GradAustralia surveyed 13 graduates working at Orica. Read on to get an insider’s view on life as a graduate. 13 responses.
The opportunity to travel to different mining sites around Australia.
The team I work with are awesome and the work I do is challenging.
Diverse rotations across the operations of a world leading manufacturer and services provider
It's very flexible and there are many benefits. There is a wide range of work so it never gets repetitive or boring.
Opportunity to develop and learn from a variety of engineers and sites
Dealing with internal employees that do not understand the environment our customers are operating in.
Workplace involves many hazards, chemical and otherwise. Pay is not as high as in other engineering sectors (e.g. mining or oil and gas)
It's quite hard to come into a specialist company as a new graduate with very limited knowledge or experience. You have to work extremely hard to be of any help in the first few years. It can be quite stressful
uncertainty about future employment (although this is an industry wide problem)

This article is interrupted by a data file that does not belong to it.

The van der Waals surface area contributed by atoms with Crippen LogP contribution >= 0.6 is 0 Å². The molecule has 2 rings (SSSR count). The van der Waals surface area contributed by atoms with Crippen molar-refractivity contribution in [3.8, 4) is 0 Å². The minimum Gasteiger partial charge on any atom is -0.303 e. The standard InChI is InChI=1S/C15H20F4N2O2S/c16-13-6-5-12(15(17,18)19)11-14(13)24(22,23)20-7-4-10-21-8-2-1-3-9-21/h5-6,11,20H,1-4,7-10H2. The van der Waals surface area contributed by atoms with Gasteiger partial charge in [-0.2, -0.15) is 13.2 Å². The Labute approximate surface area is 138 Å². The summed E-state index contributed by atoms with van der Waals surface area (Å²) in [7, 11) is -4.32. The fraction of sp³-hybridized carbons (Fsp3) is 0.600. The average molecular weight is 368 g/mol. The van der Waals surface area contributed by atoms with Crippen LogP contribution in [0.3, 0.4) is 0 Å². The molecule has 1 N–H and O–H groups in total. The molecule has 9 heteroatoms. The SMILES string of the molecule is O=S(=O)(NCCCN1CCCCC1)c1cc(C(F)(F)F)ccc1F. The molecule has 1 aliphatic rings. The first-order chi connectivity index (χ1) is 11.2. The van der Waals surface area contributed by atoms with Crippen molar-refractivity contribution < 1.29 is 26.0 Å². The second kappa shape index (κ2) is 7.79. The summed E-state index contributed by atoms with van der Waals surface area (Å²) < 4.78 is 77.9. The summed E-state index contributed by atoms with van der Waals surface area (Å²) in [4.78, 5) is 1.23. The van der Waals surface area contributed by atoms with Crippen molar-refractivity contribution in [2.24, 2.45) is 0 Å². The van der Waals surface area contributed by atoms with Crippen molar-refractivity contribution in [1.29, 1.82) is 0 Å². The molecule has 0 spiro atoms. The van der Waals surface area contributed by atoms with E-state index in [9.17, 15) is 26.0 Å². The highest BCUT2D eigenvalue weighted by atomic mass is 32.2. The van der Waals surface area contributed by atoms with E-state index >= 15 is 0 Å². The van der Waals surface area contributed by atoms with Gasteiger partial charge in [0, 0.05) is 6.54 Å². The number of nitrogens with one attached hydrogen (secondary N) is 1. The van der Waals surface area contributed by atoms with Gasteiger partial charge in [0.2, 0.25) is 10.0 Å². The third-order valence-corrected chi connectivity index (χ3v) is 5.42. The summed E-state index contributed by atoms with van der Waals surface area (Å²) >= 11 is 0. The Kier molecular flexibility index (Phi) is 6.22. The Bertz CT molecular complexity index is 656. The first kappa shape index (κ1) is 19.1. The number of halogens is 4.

Some managers are great mentors and provide excellent guidance, feedback and invest time developing you and your skills. Whereas some others think graduates are cheap labour and don't care too much about your development. Being thrown in the deep end with little support and guidance can be quite over whelming especially when everyone is too busy to step in and help you out a little or provide that guidance you need being new.
Everyone is very friendly and willing to help within the office. However, there are certain divides between the two teams at the office and there could be more coordination at times. All of the managers seem reasonable e.g. if someone is forced to work long hours one day they can generally take some hours in lieu on the following day if desired. There are regular graduate catch ups after work. This brings together all the graduates from different sites around the city.
It could be better in comparison to other mining engineering grads but it's still pretty good. If I was doing my job for the pay, I know there are other companies out there that can do better. But I love the work that I do.
Limited formal training programmes, generally required to pick up knowledge and information from other people. I like this though - graduates have to manually request each individual system (instead of this being set up automatically on starting).
There is definitely room to move in the first 5 years but after that point you tend to become more specialised as there are not a great deal of management roles to aim for in our function within the business